Germany calls Turkish ‘invasion’ of Syria illegitimate, threatens sanctions
There has been widespread international outrage and condemnation of Turkey’s military incursion into northeastern Syria to push back Kurdish military units from the shared border, and now, a top official in Germany is using carefully chosen words to make it abundantly clear that what is happening is wholly unacceptable.
Germany’s foreign minister said that what Turkey has done constitutes an “invasion” of Syria that is illegitimate and indefensible under international law, and warned that Turkey would face significant consequences if it persisted in the military actions, German media outlet Deutsche Welle (DW) reported.
An illegitimate invasion
“After everything we know and after everything that Turkey itself has cited as a legal basis, we cannot share that view,” German Foreign Minister Keiko Maas declared in a public broadcast on Sunday, according to DW.
“We do not believe that an attack on Kurdish units or Kurdish militias is legitimate under international law,” Maas added.
His remarks were echoed by German Defense Minister Annegret Kramp-Karrenbauer, who said at a conservative party congress that Turkey had violated the “basis of the post-World War II order” by choosing to engage with military force instead of diplomacy to settle long-standing differences with the Kurds.
Opposition to the plan
Turkey began its operation into Syria on Oct. 9 with the stated goal of pushing Kurdish military forces away from the border so a 20-mile deep “safety zone” could be established as a buffer between the perpetually warring forces. Turkey has linked the Kurdish YPG militia forces to the Kurdistan Worker’s Party, also known as the PKK, which is an internationally recognized terrorist organization with Marxist leanings.
Aside from creating the buffer zone, it has been reported that Turkey hoped to resettle some of the estimated 3.6 million Syrian refugees who have fled the civil war in that nation and are living in Turkey. However, Turkey has also been accused of committing war crimes during the operation, such as targeting civilians, holding summary executions, and resettling Syrian refugees against their will while further displacing the native Kurdish population of the region.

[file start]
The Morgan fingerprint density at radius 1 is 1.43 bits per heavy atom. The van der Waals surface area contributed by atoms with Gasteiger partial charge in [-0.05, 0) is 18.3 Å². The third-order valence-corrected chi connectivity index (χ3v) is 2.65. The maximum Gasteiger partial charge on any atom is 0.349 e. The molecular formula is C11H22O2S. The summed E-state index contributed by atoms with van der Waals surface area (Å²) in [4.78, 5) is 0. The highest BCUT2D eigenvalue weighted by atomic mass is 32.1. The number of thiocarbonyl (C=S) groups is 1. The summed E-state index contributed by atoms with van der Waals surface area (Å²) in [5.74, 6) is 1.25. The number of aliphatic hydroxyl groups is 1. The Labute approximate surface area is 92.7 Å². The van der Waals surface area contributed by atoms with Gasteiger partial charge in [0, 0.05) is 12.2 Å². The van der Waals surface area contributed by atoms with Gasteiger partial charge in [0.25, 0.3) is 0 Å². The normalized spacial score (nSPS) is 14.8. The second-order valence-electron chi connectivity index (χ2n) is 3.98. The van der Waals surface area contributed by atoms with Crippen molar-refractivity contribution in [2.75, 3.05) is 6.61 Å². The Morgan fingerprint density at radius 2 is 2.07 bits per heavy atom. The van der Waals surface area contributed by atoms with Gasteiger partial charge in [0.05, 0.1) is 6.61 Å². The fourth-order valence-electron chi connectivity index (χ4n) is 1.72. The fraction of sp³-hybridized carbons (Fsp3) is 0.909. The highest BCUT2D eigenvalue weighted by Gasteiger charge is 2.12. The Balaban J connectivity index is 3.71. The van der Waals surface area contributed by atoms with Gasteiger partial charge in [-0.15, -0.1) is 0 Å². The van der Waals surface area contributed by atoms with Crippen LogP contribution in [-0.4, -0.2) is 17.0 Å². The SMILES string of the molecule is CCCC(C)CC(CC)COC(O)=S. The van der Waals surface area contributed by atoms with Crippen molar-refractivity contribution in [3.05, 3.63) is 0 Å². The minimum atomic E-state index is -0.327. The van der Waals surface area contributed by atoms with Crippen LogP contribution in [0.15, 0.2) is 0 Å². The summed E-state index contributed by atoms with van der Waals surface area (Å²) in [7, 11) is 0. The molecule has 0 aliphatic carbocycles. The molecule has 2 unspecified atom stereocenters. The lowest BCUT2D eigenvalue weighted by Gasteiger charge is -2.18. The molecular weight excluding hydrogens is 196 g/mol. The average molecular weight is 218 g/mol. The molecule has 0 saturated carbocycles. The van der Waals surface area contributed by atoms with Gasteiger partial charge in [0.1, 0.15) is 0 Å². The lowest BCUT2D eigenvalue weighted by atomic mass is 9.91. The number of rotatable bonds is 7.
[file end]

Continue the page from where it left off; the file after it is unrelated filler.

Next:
“We also do not agree that Syrian civil war refugees who are now in Turkey are then sent to northeast Syria in this way into this security zone, possibly against their will,” Maas said, noting that the European Union has paid Turkey billions of dollars to continue holding refugees instead of allowing them to migrate northward into Europe. “Because we will not pay money for things that, according to our perspective, are not legitimate or legal.”
Sanctions on the horizon?
As for the current five-day ceasefire that has been tenuously holding — minus a few skirmishes here and there along the border — Maas said: “We will do everything for this truce to last longer than just the five days, and that the invasion is stopped for the time being.”
He also noted that, should Turkey continue to attack Kurdish forces inside Syria, Germany would take action against the fellow member of NATO. “We have been very clear that we are keeping other measures open — and they might also include economic sanctions,” he said.
DW noted that recent public polling in Germany showed that a massive 91% of Germans opposed selling arms to the Turks, and 65% were in favor of imposing “punitive economic measures” against Turkey if it persisted in the fight against the Kurds.
It is also worth noting that, in response to those diplomatically harsh words from Germany, Turkey has remained defiant, even suggesting that Germany and the rest of Europe should be grateful for what Turkey is doing. A spokesman for Turkish Prime Minister Recep Tayyip Erdogan, Ibrahim Kalin, told DW: “European friends should be thankful to our soldiers for doing this very dangerous but important work” and insisted that Turkey wouldn’t cease it’s operation until all of the Kurdish “terrorists” had been pushed back from the border.